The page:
New Bioplastic Recycling Program Launches at UWSP
Aaron Osowski
aosow812@uwsp.edu
 
If you’ve eaten at the Debot or Dreyfus University Center dining halls, then you may recall drinking out of those clear plastic cups that have “compostable” and “made from corn” written on them. You may also remember just simply throwing these cups in the garbage.
 
Students’ confusion about the recyclable corn bioplastic cups (or PLA cups, short for polylactic acid) will be put to rest this year, as the university has recently jump-started a recycling campaign for them.
 
FRESH (Focused Research Effort for Sustainable Habits), a project of the Wisconsin Institute for Sustainable Technology (WIST), is heading up the PLA recycling project. This project will include collecting, rinsing, and storing all discarded corn products from the DUC and Debot dining centers.
 
Waneta Kratz, graduate student at the University of Wisconsin-Stevens Point and FRESH’s Project Manager, began the project after hearing about the idea from Paul Fowler, the Executive Director of WIST.
 
“Well, maybe if you had a student-run organization under WIST implement a recycling program for this and run the whole advertising campaign and really spread the word…then that would be a great way for students to get involved and have WIST become wider known on campus,” Kratz said.
 
Right now the project is set up as a demonstration to gauge the environmental sustainability as well as the economic feasibility of such a recycling campaign on campus. UWSP has already been using PLA products for two years, so Kratz claims that FRESH is trying to use products the campus already purchases, just more efficiently.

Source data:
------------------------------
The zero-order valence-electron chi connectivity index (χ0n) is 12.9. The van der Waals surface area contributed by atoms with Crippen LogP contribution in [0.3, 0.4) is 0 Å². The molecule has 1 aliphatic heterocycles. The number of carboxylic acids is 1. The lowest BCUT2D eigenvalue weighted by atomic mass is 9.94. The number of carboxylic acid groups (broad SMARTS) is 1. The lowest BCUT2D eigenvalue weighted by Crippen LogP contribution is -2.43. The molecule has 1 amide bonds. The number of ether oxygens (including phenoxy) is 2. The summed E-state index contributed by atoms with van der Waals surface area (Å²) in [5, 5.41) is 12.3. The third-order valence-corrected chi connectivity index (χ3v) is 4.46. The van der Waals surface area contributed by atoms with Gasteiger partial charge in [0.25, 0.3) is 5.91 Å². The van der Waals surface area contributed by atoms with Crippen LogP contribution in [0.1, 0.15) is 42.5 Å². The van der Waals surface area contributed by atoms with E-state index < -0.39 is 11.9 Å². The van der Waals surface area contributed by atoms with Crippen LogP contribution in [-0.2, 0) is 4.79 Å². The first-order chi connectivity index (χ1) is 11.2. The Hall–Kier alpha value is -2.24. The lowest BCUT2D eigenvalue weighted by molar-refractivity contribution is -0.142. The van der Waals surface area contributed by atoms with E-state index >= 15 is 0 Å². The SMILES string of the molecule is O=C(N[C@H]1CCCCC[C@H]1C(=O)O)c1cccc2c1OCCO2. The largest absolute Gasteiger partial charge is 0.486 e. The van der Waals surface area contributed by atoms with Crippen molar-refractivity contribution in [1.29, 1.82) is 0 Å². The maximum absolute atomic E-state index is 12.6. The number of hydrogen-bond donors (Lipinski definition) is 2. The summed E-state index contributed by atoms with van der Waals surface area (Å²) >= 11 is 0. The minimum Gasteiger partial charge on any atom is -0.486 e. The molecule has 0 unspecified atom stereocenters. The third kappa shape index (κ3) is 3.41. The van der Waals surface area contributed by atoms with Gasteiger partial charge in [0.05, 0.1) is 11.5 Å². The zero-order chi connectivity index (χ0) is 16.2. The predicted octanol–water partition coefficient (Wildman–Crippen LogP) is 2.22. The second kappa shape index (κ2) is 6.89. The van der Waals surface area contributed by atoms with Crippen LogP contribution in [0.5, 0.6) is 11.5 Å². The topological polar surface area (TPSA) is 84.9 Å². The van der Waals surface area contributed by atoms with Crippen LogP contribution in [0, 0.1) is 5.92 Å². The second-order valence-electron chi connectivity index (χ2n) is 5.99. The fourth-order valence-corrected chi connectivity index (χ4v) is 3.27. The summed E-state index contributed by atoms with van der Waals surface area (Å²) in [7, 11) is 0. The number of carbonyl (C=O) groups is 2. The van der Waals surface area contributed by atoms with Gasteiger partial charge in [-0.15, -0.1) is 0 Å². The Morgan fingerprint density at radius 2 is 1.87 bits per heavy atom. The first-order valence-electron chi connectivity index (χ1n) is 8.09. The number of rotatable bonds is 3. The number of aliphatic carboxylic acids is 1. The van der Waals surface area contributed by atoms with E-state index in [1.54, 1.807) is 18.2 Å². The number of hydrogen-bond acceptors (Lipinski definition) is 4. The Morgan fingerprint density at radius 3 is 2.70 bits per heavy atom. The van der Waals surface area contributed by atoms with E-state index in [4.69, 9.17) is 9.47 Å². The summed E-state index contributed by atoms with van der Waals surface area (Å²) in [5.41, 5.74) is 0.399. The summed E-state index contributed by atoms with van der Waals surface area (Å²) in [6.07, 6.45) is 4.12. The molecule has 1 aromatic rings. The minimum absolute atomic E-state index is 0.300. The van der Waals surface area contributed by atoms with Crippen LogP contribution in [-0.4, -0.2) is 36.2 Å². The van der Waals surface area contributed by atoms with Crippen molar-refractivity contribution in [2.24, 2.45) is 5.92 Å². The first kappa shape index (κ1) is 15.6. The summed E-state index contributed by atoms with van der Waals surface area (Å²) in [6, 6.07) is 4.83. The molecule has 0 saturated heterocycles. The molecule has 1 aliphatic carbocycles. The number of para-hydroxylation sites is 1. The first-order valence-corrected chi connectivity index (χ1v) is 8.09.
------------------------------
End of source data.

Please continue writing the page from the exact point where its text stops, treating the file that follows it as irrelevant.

“So what we’re focusing on is getting the full sustainable potential out of these products that the campus is already paying a lot more money for versus traditional products made of petroleum-based plastics,” Kratz said.
 
The university currently uses PLA products from the company Eco Products, but will be getting their PLA products from Earth Choice after those supplies run out. Both products will be recycled in the same manner.
 
 FRESH’s current role at UWSP is to collect, rinse and store all PLA products that are collected on campus. The plastics are then sent to WRR Environmental Services, an Eau Claire-based company that takes over the chemical recycling process called hydrolysis.
 
Hydrolysis involves taking the PLA and exposing it to high heat and pressure until it returns to its original state, lactic acid. This lactic acid can be used for numerous purposes such as making new plastics or even creating an environmentally friendly form of rock salt.
 
Amy Novack, FRESH’s Marketing Associate, says the project intends to find a way to bring the value of recycled PLA products back to UWSP.
 
“Right now we’re trying to see if there’s an end-of-life cycle that can actually be brought back to campus,” Novack said.
 
If the PLA products on campus are recycled to form rock salts, the university both saves money and helps the environment. This is because the rock salts that would be made from the process would not contaminate ground water, as traditional sodium chloride rock salts do.
 
Kratz believes the university is headed towards a sustainable future if FRESH begins to grow on campus.
 
“The principle is that we’re using a product that’s made from a renewable resource versus a finite resource,” Kratz said.
 
Look out for the bins at the DUC and Debot dining centers that are marked “Clear PLA” and remember to recycle any clear PLA cups and to-go boxes used.